FIGS. 2 through 4 are charts for illustrating operations of the control unit according to the first embodiment of the present invention. The quantity of heat generated can be obtained based on an amount of change (difference) between the quantity of heat at a start of combustion and the quantity of heat at an end of combustion. For convenience' sake, the difference between the quantity of heat at the start of combustion and the quantity of heat at the end of combustion will hereinafter be referred to also as a “total quantity of heat generated” and may be represented by a symbol Q. The known technique for calculating the quantity of heat generated uses, for example, the output value of the in-cylinder pressure sensor at the end of combustion to thereby detect the quantity of heat generated at the end of combustion.
The technique that always requires the value detected by the sensor at the end of combustion, however, allows a final conclusion of the quantity of heat generated to be obtained only after the combustion is completed. In addition, under an operating condition in which the end of combustion is fairly delayed as compared with an ordinary operating condition, the end of combustion may be delayed to coincide with valve opening timing of the exhaust valve.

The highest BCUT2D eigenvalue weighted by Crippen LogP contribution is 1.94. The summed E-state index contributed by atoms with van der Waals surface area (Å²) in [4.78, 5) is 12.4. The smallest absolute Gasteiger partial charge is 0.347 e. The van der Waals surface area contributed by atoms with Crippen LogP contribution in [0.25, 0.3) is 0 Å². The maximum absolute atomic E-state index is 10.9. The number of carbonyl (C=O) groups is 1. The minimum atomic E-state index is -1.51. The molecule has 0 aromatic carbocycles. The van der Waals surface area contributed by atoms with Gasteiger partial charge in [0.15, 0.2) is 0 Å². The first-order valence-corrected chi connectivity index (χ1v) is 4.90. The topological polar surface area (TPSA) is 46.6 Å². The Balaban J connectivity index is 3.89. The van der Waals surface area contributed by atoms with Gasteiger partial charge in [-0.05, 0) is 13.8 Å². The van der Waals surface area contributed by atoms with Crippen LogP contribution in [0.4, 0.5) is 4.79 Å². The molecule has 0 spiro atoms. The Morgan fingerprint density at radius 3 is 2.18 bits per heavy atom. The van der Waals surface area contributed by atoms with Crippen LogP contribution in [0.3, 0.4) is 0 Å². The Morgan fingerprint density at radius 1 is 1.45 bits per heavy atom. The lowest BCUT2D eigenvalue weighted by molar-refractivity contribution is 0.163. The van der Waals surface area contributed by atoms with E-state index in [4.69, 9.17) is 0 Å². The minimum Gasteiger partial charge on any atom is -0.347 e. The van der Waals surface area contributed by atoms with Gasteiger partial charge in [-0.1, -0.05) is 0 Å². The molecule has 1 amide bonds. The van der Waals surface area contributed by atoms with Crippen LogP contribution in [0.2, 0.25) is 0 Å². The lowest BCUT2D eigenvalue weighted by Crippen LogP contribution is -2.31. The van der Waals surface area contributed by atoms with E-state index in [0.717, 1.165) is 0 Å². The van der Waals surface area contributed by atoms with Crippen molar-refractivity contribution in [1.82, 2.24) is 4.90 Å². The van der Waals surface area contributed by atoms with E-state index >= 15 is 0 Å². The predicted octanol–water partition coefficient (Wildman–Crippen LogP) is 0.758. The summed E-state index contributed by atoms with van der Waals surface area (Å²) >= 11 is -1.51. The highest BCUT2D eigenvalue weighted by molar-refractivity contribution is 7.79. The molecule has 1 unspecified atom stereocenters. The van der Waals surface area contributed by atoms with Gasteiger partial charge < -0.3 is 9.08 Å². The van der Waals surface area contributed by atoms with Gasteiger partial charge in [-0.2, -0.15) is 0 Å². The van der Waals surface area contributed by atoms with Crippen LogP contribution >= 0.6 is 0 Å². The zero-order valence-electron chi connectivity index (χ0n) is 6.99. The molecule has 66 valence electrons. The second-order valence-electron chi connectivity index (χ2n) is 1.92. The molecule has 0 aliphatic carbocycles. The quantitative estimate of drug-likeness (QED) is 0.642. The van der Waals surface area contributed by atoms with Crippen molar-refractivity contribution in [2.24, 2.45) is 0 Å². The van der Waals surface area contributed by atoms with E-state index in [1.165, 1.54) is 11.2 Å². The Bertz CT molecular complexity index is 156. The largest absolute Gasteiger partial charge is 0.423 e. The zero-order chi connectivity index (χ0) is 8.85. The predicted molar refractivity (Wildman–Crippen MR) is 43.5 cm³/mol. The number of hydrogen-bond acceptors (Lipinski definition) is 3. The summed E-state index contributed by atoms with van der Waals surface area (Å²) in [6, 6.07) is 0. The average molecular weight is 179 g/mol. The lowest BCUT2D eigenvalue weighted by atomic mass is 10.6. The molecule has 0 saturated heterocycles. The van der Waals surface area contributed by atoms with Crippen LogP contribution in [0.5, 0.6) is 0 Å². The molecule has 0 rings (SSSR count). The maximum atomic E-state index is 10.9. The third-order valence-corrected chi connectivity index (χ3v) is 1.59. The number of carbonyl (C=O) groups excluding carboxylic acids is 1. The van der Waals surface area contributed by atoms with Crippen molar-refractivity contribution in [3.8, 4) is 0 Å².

FIG. 2 is a chart showing the concept of a technique for calculating the quantity of heat generated. The quantity of heat generated can be obtained from the amount of change of PVκ from the start of combustion to the end of combustion (an arrow in FIG. 2). The start of combustion can be set at ignition timing or timing immediately therebefore. The end of combustion may, for example, be a point in time at which PVκ is the greatest from a viewpoint of an effect of cooling loss or an effect of noise (e.g. a thermal strain error of sensors) in an expansion stroke.
It is to be herein noted that a combustion period can become longer in such operating conditions as that makes combustion instable, for example, retarded combustion occurring at such timing as during performance of a catalyst warm-up control, a large-volume exhaust gas recirculation (EGR), and lean burn. The extended combustion period makes it difficult to determine the end of combustion, if combustion lasts until the exhaust valve opens. As a result, under such combustion conditions, it is difficult to calculate accurately the quantity of heat generated at the end of combustion.